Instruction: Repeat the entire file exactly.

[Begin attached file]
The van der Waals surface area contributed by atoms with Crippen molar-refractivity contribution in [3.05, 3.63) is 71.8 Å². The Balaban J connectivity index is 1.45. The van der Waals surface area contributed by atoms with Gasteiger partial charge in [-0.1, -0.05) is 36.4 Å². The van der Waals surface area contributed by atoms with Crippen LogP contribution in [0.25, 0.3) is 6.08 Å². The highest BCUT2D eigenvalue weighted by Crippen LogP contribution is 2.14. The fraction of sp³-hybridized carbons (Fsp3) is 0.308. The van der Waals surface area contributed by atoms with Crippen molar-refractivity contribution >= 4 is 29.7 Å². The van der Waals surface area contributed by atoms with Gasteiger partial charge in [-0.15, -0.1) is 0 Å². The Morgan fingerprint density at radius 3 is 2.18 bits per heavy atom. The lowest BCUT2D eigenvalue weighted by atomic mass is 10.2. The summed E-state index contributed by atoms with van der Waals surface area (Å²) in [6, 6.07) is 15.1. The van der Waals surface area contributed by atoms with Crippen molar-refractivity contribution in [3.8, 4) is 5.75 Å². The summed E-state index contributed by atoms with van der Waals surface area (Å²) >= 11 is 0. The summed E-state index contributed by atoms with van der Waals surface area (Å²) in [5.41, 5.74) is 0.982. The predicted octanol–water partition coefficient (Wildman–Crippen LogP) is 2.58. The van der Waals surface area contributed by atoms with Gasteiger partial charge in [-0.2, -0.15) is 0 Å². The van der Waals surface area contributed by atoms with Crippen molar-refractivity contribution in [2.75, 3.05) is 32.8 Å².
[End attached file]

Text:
The van der Waals surface area contributed by atoms with Crippen molar-refractivity contribution in [3.05, 3.63) is 71.8 Å². The Balaban J connectivity index is 1.45. The van der Waals surface area contributed by atoms with Gasteiger partial charge in [-0.1, -0.05) is 36.4 Å². The van der Waals surface area contributed by atoms with Crippen LogP contribution in [0.25, 0.3) is 6.08 Å². The highest BCUT2D eigenvalue weighted by Crippen LogP contribution is 2.14. The fraction of sp³-hybridized carbons (Fsp3) is 0.308. The van der Waals surface area contributed by atoms with Crippen molar-refractivity contribution >= 4 is 29.7 Å². The van der Waals surface area contributed by atoms with Gasteiger partial charge in [-0.15, -0.1) is 0 Å². The Morgan fingerprint density at radius 3 is 2.18 bits per heavy atom. The lowest BCUT2D eigenvalue weighted by atomic mass is 10.2. The summed E-state index contributed by atoms with van der Waals surface area (Å²) in [6, 6.07) is 15.1. The van der Waals surface area contributed by atoms with Crippen molar-refractivity contribution in [3.8, 4) is 5.75 Å². The summed E-state index contributed by atoms with van der Waals surface area (Å²) >= 11 is 0. The summed E-state index contributed by atoms with van der Waals surface area (Å²) in [5.41, 5.74) is 0.982. The predicted octanol–water partition coefficient (Wildman–Crippen LogP) is 2.58. The van der Waals surface area contributed by atoms with Gasteiger partial charge in [-0.2, -0.15) is 0 Å². The van der Waals surface area contributed by atoms with Crippen molar-refractivity contribution in [2.75, 3.05) is 32.8 Å².